glimpse of the brave little white face
smiling at her, as the child called
cheerily after her:
"Don't be frightened, darling. 111
come to yoa just as soon as I can. God
will take care of you." And then the
rushing waters shut out every other
In her alarm and despir the
mother could have flung herself
from the boat. How tender the little
face was. and how small the childish
figure, as it stood there for a last word
of encouragement to her'
Pearl's face grew paler as the tim
bers of the old house groaned and
creaked. Eer little white kitten came
mewing piteoosly to her feet, and she
took h in her arms, while she hastily
took a bundle of papers from her
father's desk. Then she waited
through water ankle-deep to reach the
stairsto the half-story above, and she
climbed them wondering if the water
would come to her there before papa
came. He had gone some distance in
land, but she knew he would come for
her as soon as he could.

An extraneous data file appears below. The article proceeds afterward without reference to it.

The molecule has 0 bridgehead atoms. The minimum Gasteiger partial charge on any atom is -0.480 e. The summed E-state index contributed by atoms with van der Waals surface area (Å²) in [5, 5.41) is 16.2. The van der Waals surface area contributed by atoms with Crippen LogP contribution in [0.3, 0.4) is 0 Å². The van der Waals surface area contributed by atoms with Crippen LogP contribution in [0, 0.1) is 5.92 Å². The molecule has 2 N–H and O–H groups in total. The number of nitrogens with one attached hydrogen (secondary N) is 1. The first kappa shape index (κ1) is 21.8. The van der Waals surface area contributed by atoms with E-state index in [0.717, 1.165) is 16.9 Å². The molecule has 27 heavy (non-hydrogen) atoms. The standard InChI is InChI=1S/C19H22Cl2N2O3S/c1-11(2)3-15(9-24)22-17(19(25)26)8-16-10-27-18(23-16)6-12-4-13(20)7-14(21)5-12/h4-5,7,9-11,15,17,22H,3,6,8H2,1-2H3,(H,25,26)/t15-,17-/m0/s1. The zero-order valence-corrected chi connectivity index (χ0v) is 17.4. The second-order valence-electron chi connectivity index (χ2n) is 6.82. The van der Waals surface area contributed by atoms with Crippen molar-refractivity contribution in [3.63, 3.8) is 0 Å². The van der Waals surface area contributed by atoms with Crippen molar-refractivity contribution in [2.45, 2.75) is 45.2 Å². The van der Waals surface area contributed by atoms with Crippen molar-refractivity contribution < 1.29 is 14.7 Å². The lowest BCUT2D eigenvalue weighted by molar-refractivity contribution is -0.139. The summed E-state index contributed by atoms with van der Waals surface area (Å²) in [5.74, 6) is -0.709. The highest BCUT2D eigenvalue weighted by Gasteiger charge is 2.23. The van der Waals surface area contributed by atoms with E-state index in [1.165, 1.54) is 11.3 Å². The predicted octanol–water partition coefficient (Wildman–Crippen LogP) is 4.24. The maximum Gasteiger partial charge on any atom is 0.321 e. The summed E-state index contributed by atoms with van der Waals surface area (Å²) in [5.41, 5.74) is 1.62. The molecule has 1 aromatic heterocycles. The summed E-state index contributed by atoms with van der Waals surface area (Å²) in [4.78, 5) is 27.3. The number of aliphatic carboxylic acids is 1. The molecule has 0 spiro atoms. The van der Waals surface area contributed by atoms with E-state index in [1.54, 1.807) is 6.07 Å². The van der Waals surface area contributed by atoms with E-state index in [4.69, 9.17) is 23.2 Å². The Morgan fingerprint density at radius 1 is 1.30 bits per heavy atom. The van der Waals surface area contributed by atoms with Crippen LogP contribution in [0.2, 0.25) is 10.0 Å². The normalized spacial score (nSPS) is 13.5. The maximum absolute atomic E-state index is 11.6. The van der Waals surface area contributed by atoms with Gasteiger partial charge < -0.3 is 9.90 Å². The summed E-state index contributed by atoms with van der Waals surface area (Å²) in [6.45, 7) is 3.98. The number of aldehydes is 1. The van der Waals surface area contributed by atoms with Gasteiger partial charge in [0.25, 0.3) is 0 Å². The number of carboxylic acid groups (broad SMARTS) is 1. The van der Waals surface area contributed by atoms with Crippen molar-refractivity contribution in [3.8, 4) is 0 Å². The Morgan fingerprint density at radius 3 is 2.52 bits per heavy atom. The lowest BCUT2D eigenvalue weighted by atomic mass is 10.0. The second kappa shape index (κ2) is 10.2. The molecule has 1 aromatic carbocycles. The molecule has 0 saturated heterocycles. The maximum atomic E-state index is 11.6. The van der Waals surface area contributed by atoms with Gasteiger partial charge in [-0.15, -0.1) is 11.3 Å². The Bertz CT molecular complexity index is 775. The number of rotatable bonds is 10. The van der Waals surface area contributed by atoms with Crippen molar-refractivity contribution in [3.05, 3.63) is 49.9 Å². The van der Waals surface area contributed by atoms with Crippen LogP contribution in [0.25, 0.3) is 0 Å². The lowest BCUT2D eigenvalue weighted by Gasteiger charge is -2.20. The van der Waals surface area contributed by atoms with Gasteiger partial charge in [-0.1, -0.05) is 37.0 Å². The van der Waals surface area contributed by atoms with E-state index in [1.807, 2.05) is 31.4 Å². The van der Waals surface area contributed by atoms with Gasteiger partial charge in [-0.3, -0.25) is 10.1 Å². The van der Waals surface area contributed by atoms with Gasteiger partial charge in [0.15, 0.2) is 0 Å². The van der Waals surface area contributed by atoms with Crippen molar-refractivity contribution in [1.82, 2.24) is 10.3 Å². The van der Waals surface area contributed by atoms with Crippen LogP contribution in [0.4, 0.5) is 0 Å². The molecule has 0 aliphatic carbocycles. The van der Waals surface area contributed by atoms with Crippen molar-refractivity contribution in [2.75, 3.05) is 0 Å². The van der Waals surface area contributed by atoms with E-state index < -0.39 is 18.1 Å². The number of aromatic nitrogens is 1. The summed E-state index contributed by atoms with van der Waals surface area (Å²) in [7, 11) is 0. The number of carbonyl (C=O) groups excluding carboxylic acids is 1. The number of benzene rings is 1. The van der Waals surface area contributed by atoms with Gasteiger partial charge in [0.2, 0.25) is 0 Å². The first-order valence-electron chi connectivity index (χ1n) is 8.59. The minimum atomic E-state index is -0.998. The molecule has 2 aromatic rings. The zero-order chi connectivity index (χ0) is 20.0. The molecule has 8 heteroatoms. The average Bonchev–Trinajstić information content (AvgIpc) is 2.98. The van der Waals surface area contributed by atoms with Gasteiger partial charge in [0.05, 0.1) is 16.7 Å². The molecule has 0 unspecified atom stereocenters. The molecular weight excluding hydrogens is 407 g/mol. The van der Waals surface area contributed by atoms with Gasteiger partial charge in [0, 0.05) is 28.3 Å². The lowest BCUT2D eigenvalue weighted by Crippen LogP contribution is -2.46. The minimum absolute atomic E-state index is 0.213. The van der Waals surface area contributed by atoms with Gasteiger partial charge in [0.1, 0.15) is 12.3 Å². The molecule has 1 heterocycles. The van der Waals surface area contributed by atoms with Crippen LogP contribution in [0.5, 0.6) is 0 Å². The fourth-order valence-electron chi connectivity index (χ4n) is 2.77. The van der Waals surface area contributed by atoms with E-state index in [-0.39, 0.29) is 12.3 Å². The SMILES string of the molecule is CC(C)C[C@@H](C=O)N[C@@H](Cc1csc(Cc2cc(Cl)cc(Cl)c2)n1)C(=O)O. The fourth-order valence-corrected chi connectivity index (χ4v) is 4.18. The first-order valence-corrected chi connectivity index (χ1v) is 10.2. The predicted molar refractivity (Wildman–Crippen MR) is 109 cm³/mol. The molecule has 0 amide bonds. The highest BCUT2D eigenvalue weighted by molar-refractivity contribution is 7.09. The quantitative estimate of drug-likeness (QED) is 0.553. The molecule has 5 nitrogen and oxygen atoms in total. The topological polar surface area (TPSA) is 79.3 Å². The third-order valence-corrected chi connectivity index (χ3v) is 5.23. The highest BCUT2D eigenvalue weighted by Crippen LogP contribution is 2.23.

What a wild waste of water she
looked oat upon' She saw bams,
shetis. sometimes a house, sweeping
down the river. She saw their own
barn swing out into the current and
float away She could hear the water
rushing through the doors and windows
below, and wondered how soon the
house would break away and follow
those she had seen going down the
"I must hang out my golden flag, so
papa will se me." Pearl unbraidetfher
bright hair and looked wistfully out.
Bat the weary afternoon wore away.
and night came with its gloom and its
chilL Po r little Pearl's courage al
most failed in the darkness. She
sobbed pitifully for papa everything
seemed so much more terrible than
when it wa light then knelt down and
said her prayers, asking flrst that mam
ma might be cared for, then herself,
and feeling comforted in the full faith
that God would remember them both,
resolutely set herself to keep awake
until papa should come.